Eleanor Birne, author of When Will I Sleep Through the Night, selected her top 10 books on motherhood for the Guardian, noting that "mother-child relationships are also complicated, and it's easy to see why they aren't straightforwardly suited to fiction that, in the end, has to tell a story. Motherhood isn't a story: it's far too messy for that."
Jeffrey Martin created a stunning 360-degree image of one of Prague's "most gawk-worthy attractions: the gloriously decorated Philosophical Hall, a Baroque reading room in the city’s 868-year-old Strahov monastery library," Wired reported, adding that "viewing Martin’s web-based panorama might actually be better than an actual visit, especially when it comes to exploring the fresco high above the books. Completed in 1794, Franz Anton Maulbertsch’s trompe l'oeil ceiling depicts dozens of historical and religious figures, ranging from Noah and Moses to the French encyclopedists."
What is the well-dressed reader wearing this season? Boing Boing showcased designer Ryan Novelline's Golden Books gown: "The skirt is comprised entirely of the illustrations from the books sewn together with metallic gold thread, and the bodice is made from the books' foil spines. Both the bodice and skirt have tape backing for reinforcement."
Book trailer of the day: The Trinity Six by Charles Cumming (St. Martin's), in which Dominic West--police detective Jimmy McNulty on The Wire--chats with Cumming.
Effective immediately, Disney Book Group will be sold and distributed in Canada by Hachette Book Group.
Canadian accounts can now order all Disney titles directly from Hachette or through Canadian Manda Group, which represents Hachette at independent bookstores, library accounts and non-traditional accounts in Canada. Earlier this month, Hachette hired Manda to handle distribution to those accounts (Shelf Awareness, March 3, 2011).
Booksellers See Red Over The Pale King
The publication of The Pale King, the late David Foster Wallace's unfinished last novel, is causing some consternation among booksellers who haven't received copies yet--because Amazon.com and Barnes & Noble have received initial shipments and are already selling it. The book has an official pub date of April 15 and an on-sale date of March 22.
In an open letter, Robert Sindelar, managing partner of Third Place Books, Lake Forest Park, complained that he will not receive his copies of The Pale King, published by Little, Brown, until next Monday. He fears that the book will receive "the attention of a major media outlet like the New York Times, which will allow the title to receive attention even before legitimate reviews arrive. Then customers who get excited and want to purchase their book right away are going to have only one option to go (at least on the West Coast). The customers who call us tomorrow and want a copy from us will not understand why they will get it shipped to their home from Amazon before I even have a copy to sell them."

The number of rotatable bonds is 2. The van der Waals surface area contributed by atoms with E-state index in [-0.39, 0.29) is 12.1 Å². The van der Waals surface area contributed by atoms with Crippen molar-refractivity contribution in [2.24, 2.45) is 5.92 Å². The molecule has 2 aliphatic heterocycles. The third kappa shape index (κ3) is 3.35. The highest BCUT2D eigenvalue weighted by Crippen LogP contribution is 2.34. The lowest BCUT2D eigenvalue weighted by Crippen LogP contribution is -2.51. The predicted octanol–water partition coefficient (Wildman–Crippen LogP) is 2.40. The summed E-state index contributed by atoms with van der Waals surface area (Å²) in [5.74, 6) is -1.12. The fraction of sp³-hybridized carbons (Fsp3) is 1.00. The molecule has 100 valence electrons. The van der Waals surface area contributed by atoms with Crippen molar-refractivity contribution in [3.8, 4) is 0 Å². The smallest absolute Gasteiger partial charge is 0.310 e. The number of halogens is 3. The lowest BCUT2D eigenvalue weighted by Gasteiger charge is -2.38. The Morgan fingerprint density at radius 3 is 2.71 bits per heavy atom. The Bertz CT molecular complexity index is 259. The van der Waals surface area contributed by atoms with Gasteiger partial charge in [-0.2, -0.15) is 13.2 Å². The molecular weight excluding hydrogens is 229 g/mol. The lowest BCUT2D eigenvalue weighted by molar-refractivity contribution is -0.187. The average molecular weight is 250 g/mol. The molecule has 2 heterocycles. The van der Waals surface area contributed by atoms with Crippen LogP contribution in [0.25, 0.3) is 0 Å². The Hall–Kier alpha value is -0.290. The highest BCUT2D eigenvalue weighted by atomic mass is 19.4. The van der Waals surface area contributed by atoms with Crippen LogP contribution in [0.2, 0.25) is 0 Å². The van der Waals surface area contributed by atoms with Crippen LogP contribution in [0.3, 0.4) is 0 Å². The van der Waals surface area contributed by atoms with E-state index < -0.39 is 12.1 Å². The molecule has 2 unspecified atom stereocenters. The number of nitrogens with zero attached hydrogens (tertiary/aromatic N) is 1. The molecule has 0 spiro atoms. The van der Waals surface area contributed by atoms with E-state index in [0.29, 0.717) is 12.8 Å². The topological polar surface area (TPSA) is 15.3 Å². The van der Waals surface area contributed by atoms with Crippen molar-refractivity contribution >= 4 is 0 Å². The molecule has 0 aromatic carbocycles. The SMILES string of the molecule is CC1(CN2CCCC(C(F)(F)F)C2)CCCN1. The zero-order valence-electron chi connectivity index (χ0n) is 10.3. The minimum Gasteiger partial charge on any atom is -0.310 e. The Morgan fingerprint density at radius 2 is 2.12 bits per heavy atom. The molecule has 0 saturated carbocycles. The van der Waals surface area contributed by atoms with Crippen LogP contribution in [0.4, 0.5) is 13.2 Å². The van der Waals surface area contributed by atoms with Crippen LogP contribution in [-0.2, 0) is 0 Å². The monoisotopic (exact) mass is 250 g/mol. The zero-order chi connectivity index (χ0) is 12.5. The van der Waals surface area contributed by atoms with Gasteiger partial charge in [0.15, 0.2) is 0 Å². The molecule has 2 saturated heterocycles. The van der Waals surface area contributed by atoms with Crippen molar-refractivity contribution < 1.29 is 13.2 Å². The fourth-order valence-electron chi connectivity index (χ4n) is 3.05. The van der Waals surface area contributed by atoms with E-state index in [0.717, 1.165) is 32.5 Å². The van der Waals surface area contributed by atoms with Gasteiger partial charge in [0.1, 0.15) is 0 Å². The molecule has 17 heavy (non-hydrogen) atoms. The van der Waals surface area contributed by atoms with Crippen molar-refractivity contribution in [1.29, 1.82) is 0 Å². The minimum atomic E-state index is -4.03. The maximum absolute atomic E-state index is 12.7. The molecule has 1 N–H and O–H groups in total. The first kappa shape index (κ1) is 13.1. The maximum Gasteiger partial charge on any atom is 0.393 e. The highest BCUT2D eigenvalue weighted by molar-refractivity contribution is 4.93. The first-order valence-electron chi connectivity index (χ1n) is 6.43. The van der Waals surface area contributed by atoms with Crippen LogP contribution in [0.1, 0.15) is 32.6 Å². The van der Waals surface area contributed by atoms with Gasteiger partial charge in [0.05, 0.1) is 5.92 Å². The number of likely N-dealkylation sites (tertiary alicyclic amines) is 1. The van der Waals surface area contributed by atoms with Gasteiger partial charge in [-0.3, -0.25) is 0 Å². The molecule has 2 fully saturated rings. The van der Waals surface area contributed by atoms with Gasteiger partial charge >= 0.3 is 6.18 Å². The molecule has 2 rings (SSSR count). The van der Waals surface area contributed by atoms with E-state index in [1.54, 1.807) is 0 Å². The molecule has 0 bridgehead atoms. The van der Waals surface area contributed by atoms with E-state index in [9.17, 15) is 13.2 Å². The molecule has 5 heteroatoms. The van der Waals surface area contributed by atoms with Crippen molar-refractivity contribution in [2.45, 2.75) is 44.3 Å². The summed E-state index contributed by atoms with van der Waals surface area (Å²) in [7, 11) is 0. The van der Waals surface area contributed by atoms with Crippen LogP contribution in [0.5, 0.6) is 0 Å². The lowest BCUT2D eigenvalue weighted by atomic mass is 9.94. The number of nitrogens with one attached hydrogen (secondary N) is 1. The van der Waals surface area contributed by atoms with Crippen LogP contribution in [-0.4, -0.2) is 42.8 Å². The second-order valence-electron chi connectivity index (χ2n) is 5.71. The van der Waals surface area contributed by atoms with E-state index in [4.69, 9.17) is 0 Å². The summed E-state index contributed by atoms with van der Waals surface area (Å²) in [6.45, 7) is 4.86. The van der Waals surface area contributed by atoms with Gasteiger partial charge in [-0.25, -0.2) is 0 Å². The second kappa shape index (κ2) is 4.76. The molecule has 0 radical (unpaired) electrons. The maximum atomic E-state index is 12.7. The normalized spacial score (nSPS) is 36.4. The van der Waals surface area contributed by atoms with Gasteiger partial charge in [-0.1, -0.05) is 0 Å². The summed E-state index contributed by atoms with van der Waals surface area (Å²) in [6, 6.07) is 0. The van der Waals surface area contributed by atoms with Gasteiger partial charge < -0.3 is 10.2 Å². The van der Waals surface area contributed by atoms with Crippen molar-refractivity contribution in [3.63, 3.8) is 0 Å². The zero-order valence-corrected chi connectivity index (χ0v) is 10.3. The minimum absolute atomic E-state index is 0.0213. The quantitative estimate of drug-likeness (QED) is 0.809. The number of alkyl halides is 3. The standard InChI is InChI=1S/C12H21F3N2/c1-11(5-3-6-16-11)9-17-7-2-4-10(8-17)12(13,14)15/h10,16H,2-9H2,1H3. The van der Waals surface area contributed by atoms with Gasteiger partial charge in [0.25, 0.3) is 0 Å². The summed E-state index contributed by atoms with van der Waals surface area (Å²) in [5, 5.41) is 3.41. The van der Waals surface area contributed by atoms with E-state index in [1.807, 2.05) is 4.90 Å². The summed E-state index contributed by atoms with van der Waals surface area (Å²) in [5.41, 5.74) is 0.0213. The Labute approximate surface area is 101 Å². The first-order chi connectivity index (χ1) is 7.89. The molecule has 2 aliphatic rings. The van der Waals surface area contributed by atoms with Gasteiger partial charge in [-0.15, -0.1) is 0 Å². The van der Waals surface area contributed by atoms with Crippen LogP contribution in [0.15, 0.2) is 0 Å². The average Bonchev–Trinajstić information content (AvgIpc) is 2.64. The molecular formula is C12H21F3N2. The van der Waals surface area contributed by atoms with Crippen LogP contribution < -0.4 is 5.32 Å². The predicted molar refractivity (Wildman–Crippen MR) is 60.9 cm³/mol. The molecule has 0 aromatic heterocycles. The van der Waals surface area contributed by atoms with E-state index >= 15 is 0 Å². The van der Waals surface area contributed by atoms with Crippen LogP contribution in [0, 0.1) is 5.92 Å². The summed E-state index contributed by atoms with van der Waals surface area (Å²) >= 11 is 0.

He added: "Hachette's authors, agents and beneficiaries of royalties are all better served when their product is in as many retail locations (virtual, physical, chain or indie) as possible to give the widest cross section of consumers the option and availability to purchase the item."
In a long story on the issue, the New York Times offered a roundup of similar comments from unhappy booksellers. For example, Kelly von Plonski, owner of Subterranean Books, St. Louis, Mo., who had planned a midnight release party on April 14 for the book, said she is "really, really angry about it. Add it to the list of advantages that Amazon has been given." And Zack Zook, general manager and events coordinator at BookCourt, Brooklyn, N.Y., called the situation "outrageous."
There were no red faces at the publisher. Noting that several accounts have complained, Hachette issued a statement saying that The Pale King is "not a one-day laydown title, no affadavits were signed for it, although we did ask that anyone who received a prepub galley of the book not leak any information before the book came out. Books have already been shipped and are en route to accounts, and many accounts already have received their shipments. This is a situation that occurs frequently with non-lay down titles--some accounts receive their books earlier than others. We apologize for any inconvenience."
And Little, Brown spokesperson Nicole Dewey told the Times, "I don't really understand the confusion. This happens all the time. There's nothing unusual about it."
Help for Japan
The Phaidon Store in SoHo in New York City is currently donating 50% of the profits on the sale of more than 30 Phaidon titles to the Japan Society's Earthquake Relief Fund. The books "celebrate the vibrancy of Japanese culture from woodcut prints and Manga animation to street fashion and contemporary architecture." The program continues through April 23.
And in a program it's calling "Banana for Japan," Melville House is donating a part of proceeds from the sale of The Lake by Banana Yoshimoto, which will appear May 3, to relief agencies dealing with victims in Japan. The house earlier donated a week's worth of profits from sales on its website--more than $5,000--to Japanese relief agencies.
"Thank god Banana and her family are safe and sound, but so many others are not, and the danger isn't going away," Melville House co-publisher Valerie Merians said. "We hope that we can help make a difference, and inspire others to join us in doing whatever they can do to help."
Yoshimoto wrote: "My heart almost burst with grief at the death of so many people from this disaster. However, not a day passes that I do not discover anew the greatness of the Japanese people. I think it is the duty of writers to spread hope--no matter the situation."
Media and Movies
Media Heat: Manning Marable on 60 Minutes